On The Turntable

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    Wally Badarou

    Wally Badarou :: Echoes

    Lying somewhere between the demarcations of electro-pop, high life, and the Caribbean diaspora sits the solo excursions of synthesized session heavyweight Wally Badarou. A guru behind the computerized keys and best known as The Talking Heads’ secret weapon on Speaking in Tongues, it was Badarou’s penchant for unfathomably catchy fills and phrasings that elevated “This Must be the Place” and “Burning Down the House” to the legendary earworm status they maintain today. This may be the most immediate reference point on Badarou’s extensive resume, but the sounds explored on his solo records are illuminated more clearly within the context of his eighties studio credits. One simply does not work with Black Uhuru, Grace Jones, or Fela Kuti without being fully immersed in groove.

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    Luis Gasca

    Luis Gasca :: For Those Who Chant

    A regular sideman and session player for various jazz and rock acts in the Bay Area during the early ’70s, trumpeter Luis Gasca eventually stepped back from performing. But his 1972 LP For Those Who Chant cements his legacy, featuring his Latin jazz stylings and players like Joe Henderson, Lenny White, Stanley Clarke and Carlos Santana.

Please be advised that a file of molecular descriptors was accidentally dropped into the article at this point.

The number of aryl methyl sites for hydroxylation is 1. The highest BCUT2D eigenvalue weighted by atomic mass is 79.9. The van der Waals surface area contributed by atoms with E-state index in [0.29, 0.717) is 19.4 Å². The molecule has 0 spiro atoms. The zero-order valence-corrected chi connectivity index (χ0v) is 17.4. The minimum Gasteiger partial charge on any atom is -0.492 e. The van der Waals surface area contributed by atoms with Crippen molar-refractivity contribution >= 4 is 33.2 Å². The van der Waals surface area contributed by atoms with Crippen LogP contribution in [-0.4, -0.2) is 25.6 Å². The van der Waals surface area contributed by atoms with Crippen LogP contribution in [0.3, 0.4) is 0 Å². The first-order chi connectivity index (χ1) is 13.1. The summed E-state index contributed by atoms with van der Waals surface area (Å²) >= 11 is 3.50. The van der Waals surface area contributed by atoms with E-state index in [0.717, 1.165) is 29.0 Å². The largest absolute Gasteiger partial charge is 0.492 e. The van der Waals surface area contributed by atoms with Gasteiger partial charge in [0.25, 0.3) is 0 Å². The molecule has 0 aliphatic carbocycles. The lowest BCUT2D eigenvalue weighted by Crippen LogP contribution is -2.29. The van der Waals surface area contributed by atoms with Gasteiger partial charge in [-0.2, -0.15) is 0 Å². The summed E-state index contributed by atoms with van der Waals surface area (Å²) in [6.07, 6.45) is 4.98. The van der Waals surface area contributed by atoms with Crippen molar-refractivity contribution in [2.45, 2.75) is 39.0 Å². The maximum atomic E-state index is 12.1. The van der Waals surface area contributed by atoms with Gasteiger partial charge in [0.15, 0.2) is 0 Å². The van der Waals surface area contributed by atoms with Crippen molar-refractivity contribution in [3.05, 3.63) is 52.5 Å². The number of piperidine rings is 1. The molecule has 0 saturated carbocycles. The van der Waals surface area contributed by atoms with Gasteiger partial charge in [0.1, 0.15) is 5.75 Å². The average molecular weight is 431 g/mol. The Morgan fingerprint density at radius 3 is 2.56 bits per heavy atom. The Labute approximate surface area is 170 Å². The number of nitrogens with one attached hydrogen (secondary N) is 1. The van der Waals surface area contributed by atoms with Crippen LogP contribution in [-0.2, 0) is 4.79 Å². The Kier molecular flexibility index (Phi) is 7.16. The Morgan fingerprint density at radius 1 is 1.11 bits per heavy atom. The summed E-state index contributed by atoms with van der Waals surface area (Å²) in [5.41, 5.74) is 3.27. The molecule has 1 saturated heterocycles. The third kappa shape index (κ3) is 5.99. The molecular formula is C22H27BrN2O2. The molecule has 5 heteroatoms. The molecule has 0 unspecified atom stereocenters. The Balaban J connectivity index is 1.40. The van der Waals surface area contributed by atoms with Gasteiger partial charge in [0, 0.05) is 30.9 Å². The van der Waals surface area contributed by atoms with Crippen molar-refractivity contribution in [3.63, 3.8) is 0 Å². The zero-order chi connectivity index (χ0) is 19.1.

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    Dirty Three

    Dirty Three :: Love Changes Everything

    Twelve years on from their last album together, Warren Ellis, Mick Turner and Jim White reconvene in a sprawling improvisation of tidal force, six cuts or one, depending on how you look at things. The tracks flow one into another like water running through sluices, inexorable and boundary-less. It’s as if, once started, the Dirty Three couldn’t stop until they had exhausted themselves.

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    Rich Ruth